That’s the model, right? So if person A takes x time frame to do thought/feeling/action C, person B just has to decide whether they’re content with that time frame. I think it perfectly reasonable someone would feel weird, unsettled, surprised, hurt, etc. if things end and they don’t want them to. It’s perhaps a difference in hope rather than seriousness. And I don’t think many people communicate what they see as suboptimal or wrong with a relationship in the first few months, instead they just say goodbye and move on.

      1. 1.1.1
        sylvana

        Mrs. Happy,

        The dating culture in the European countries I grew up in was very different than it is in the US. I guess that’s why I find the US system very confusing at times.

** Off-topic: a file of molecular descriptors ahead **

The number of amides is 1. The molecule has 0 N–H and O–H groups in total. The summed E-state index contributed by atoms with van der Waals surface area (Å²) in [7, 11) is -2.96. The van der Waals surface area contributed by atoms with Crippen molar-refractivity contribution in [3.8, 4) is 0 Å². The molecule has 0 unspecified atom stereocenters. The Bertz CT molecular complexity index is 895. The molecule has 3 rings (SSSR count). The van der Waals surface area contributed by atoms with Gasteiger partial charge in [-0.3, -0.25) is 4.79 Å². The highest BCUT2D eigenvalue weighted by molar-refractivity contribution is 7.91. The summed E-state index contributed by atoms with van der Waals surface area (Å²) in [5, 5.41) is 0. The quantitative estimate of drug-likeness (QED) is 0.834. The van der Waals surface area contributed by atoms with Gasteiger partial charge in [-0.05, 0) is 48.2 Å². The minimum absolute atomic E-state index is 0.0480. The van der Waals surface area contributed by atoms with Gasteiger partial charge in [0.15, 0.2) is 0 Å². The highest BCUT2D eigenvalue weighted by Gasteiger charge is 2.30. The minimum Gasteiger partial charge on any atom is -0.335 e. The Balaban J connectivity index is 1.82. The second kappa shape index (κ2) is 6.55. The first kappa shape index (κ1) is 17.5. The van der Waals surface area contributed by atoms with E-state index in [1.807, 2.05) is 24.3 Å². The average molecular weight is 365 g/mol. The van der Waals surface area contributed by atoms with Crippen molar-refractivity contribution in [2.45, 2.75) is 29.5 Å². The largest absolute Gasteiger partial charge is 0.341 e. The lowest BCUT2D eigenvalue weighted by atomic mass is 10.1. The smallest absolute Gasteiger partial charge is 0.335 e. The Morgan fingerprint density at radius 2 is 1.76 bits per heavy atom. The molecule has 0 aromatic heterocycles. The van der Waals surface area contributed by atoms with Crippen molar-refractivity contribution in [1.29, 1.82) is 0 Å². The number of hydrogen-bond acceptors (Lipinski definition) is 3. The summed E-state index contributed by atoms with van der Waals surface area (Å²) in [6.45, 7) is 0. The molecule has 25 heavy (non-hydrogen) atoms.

The different labels for the relationship is where the problem comes into play. To some people, being a boyfriend/girlfriend actually means something (evaluating each other for possible long-term compatibility), to others, it’s more of a casual thing, and they will have boyfriends/girlfriends, even if they have zero intentions of ever being with the person long-term. They look at boyfriends/girlfriends in a very casual and interchangeable way with no intentions of ever forming a relationship with meaning. The boyfriend/girlfriend is the current casual distraction. They’re exclusive until something better comes along or until they get bored.

        The same goes for dating. There is casual dating, there is casual dating with an open mind of finding someone for a serious relationship, and there’s dating to find a serious relationship. But very few people are actually honest about their goals. The casual ones don’t want to ruin their chances of having fun, and the serious ones don’t want to scare their dates/boyfriend/girlfriend off.